Question: Why not use nuclear weapons to destroy hurricanes while they’re still far out at sea?
Several readers have asked that question. In the past, I’ve politely responded to those queries with a link to NOAA’s FAQ page for the official answer. However, now that we have high-ranking government officials asking that same question I think it’s time to address it.
The main graphic shows Hurricane Florence bearing down on Florida in August 2018. The visible circulation extends to 650 km (400 miles) in diameter. The width of the Florida peninsula is 80–150 km (50–100 miles). At the low angle of this satellite photo, perspective distorts their relative sizes.
For the proposed nuclear explosion I used a mushroom cloud approximately scaled to the size of the Tsar Bomba explosion. That cloud was 65 km (40 miles) tall and extended a comparable distance horizontally. It was visible from a distance of 1000 km (620 miles). The shock wave circled the Earth three times before dying out. The main graphic shows this detonation superimposed on the eye of the storm.
Tsar Bomba looks pretty impressive on paper. It literally fills the eye of the hurricane. You’d think a blast that size would at least make a “dent” in the storm. Ironically, it could actually add energy to the storm, increasing its intensity and wind speeds. To understand why, we need to look at how a hurricane forms and what keeps it going.
The graphic above shows the internal structure of a hurricane. Vectors indicate how multiple components interact to fuel these large rotating systems. Here’s what it takes to start them spinning:
- The usual trigger is a tropical wave. Hurricanes in the Atlantic often start as a storm system that moves off the west coast of Africa. If it encounters the next five conditions, its circulation will be amplified and it will evolve into a tropical storm that can later become a hurricane.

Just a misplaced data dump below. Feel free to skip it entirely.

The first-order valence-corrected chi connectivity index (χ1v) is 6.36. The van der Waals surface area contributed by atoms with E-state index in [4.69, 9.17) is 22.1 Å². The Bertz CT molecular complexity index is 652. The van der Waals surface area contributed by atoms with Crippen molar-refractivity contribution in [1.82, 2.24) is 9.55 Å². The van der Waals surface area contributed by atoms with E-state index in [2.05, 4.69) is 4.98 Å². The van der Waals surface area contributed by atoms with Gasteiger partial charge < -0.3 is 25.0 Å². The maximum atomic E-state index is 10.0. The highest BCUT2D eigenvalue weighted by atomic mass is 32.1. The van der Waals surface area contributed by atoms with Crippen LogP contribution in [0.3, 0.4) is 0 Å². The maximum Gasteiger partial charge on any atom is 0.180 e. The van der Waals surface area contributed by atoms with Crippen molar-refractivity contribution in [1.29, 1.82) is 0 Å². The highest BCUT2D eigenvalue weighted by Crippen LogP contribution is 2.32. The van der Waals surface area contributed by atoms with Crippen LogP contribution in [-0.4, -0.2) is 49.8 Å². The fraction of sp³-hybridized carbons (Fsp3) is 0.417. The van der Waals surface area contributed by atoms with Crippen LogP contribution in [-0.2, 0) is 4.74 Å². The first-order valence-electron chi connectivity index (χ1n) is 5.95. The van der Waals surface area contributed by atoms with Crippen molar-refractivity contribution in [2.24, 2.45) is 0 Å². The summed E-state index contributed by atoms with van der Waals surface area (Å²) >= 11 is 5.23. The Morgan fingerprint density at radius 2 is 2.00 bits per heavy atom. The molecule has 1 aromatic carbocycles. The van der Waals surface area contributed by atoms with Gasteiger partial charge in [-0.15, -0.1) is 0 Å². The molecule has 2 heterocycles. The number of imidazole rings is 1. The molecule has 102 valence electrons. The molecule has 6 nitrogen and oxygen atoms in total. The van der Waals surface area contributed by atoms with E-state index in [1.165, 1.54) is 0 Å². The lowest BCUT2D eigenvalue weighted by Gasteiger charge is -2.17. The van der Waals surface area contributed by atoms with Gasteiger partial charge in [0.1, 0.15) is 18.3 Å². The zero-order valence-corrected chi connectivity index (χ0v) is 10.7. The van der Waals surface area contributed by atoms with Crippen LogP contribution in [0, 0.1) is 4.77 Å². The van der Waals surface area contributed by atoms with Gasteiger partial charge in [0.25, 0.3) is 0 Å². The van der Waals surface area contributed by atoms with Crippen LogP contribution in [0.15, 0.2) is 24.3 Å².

- The storm must form at more than 5° latitude from the equator. To start the spin of the storm, there must be a strong enough Coriolis force, and this force is at its minimum on the equator.
- Ocean waters must be warmer than 26 °C (79 °F). At that temperature, evaporation of seawater is sufficient to fuel a storm. Evaporated water rises as a warm vapor, forming an updraft that draws in surrounding surface air. Ultimately, warm waters are the storm’s energy source.
- Relative humidity levels from the surface upward to the cloud deck must be high. Otherwise, rising humid air would condense too soon and disrupt the convective dynamics.
- Temperatures in the eye must remain cool enough for rapid condensation of rising water vapor. When the vapor condenses to a liquid it releases latent heat. This further warms the air and accelerates the updraft.
- The layer of atmosphere above the hurricane, and below 12 km altitude (40,000 ft), must have minimal wind shear (a change in wind speed or direction with altitude). Wind shear can disrupt the storm’s structure by dissipating the warm air at the top of the eyewall, removing energy from the system. It can also reduce the amount of cool air descending into the eye, slowing the condensation of rising water vapor.
And now we can understand why “nuking a hurricane” is a really, really bad idea: